Russia’s re-elected president speaks about the need to achieve a “breakthrough”. But his only realistic goal is perpetuation of the regime.
Those who watched Vladimir Putin’s inauguration ceremony on May 7 must have paid attention to the TV cameras’ preoccupation with two people on the front row: Dmitry Medvedev, the longest-serving Prime Minister of post-Soviet Russia, and former German Chancellor Gerhard Schröder. The first figure symbolized the loyalty of Russia’s power vertical and the country at large to Putin. The second was there to demonstrate that the relationship with the West is still manageable.
Arguably, this is exactly how the situation appears to Putin and his entourage.
The March elections were won with a record result: 77% of the votes were cast for Putin, which amounted to almost 52% of the whole electorate. The opposition can still stage street protests, but the numbers are much smaller than a year ago, and nothing compared to the winter of 2011–12. Factions within the ruling elite compete with each other, which makes the regime less monolithic, but they are neither willing nor able to challenge Putin’s position as a balancer and a figure that legitimizes their own access to power and benefits.
There are good reasons to believe that the symbiotic relationship in Russia’s top echelons will continue running smoothly. Market-oriented technocrats (it would be a mistake to call them “liberals”) are capable of finding the money. If need be, some savings can be made, while the retirement age and taxes may be raised. But a high level of military expenditure and large infrastructure projects will be maintained – not least because the appetites of Kremlin-friendly oligarchs must be satisfied.
Meanwhile, the notorious siloviki – the power structures – will observe their part of the deal and oppress the dissenters. The protests of May 5, when more than 1,600 people were detained, including teenagers and even children, showed that the repressive machine is as resolute in using violence as ever. Furthermore, it is now openly engaging non-legalized paramilitaries to beat protesters in front of the cameras, in order to intimidate people even more.
But maybe the use of undue force will not be needed after all. With oil at almost 80 USD per barrel and rising, Russia’s reserves approaching half a trillion dollars, inflation at historic lows, a resumption in growth, and so forth, one may well ignore sporadic revelations of social and economic problems.
Foreign policy helped to mobilize domestic support for the regime, and if that had a price, it was worth paying. But even without a connection to domestic politics, the Kremlin may claim success on the external front. The use of military force in Ukraine and Syria ruled out the perspective of further EU and NATO enlargement in the post-Soviet space, while making Russia a key player in the Middle East again. A “pivot to China” may bear less fruit than Moscow would have wanted, but it still counts on Beijing’s solidarity in its conflict with the West. As for the latter, what matters for Moscow is not the rhetoric, not whether diplomats are expelled (or recalled) – only to be replaced (or returned) within weeks – but whether trade is growing and pipeline projects like Nord Stream 2 are moving forward, which has been the case so far. New potential US sanctions may be painful indeed, but they may still be avoided.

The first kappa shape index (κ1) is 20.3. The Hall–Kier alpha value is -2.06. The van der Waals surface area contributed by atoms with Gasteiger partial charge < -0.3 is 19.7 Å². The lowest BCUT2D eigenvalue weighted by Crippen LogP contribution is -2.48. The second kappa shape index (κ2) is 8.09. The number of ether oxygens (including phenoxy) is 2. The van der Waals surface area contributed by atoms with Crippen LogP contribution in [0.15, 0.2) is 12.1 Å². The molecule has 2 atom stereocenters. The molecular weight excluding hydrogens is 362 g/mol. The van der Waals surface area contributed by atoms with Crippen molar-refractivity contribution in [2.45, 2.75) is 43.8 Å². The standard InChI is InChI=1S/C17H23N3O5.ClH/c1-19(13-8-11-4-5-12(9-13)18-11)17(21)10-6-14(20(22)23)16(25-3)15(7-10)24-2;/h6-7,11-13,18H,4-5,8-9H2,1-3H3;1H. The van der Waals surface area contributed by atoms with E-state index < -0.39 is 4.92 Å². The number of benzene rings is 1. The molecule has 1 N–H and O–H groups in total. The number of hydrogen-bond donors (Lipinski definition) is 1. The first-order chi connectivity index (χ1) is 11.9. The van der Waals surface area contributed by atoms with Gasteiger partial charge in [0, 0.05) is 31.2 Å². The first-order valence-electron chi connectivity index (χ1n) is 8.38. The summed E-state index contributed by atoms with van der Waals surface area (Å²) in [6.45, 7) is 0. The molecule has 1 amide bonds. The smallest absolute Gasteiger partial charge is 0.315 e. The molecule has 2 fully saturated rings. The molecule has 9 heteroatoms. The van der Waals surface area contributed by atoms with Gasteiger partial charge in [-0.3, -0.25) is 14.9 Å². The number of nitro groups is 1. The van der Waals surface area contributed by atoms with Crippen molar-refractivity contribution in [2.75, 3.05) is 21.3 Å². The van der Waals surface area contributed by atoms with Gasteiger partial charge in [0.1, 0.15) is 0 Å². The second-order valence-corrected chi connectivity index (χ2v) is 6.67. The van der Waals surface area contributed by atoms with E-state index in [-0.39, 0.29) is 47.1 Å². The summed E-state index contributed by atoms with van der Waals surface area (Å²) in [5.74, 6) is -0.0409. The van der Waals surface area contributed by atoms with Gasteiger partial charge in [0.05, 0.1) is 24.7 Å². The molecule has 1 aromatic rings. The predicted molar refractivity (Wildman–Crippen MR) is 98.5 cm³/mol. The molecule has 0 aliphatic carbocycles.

If this is what Putin envisages, it would be very logical to simply continue the old policies. Of course, all the relevant rhetoric about the need to achieve a breakthrough “in all spheres of life” will be delivered for those in the country who wish the authorities to embark on “changes”. But the vision is to act without touching the economic and political fundamentals.
For example, on his inauguration day Putin set a goal for Russia to become the world’s fifth largest economy by 2024. Today, in nominal dollars, Russia holds the 13th position. Even in purchasing power parity terms it would still need to overtake Germany, so the task is undoubtedly ambitious. However, the plan implies reaching the objective primarily with the help of state funds, without liberating private initiatives within the country or attracting foreign investment, which makes it utterly unrealistic. It even conflicts with Russia’s own official growth forecasts.
Equally unrealistic is the idea of increasing life expectancy in Russia during the next presidential term from the current 73 years, which is less than in China, to 78. When Russia has to use surrogates like palm oil on a massive scale to replace the sanctioned western food products, or when it discusses sanctioning the import of western pharmaceuticals, the national health situation is not very likely to improve qualitatively.
At the same time, the realism in planning may not be required. For as long as Russia’s political institutions are what they are, there is no political responsibility for non-delivery. Andrei Illarionov, Putin’s former economic advisor, who later became extremely critical of Russia’s leader, has calculated that it is the seventh time, starting from 2007, that Putin has talked about the “fifth economy”. What is more, the task of “catching up with Portugal” announced at the very beginning of Putin’s first term, as far as GDP per capita is concerned, has not been fulfilled as yet, despite the colossal oil profits of the 2000s.
All in all, the outlook for Russia’s immediate future does not engender much expert debate. Putin 4.0 is a promise of more of the same. The system has guaranteed his unchallenged continuation in power, and that may be the only criterion for success that is important to him. As long as the system performs this function, he will see no reason to dismantle or reform it.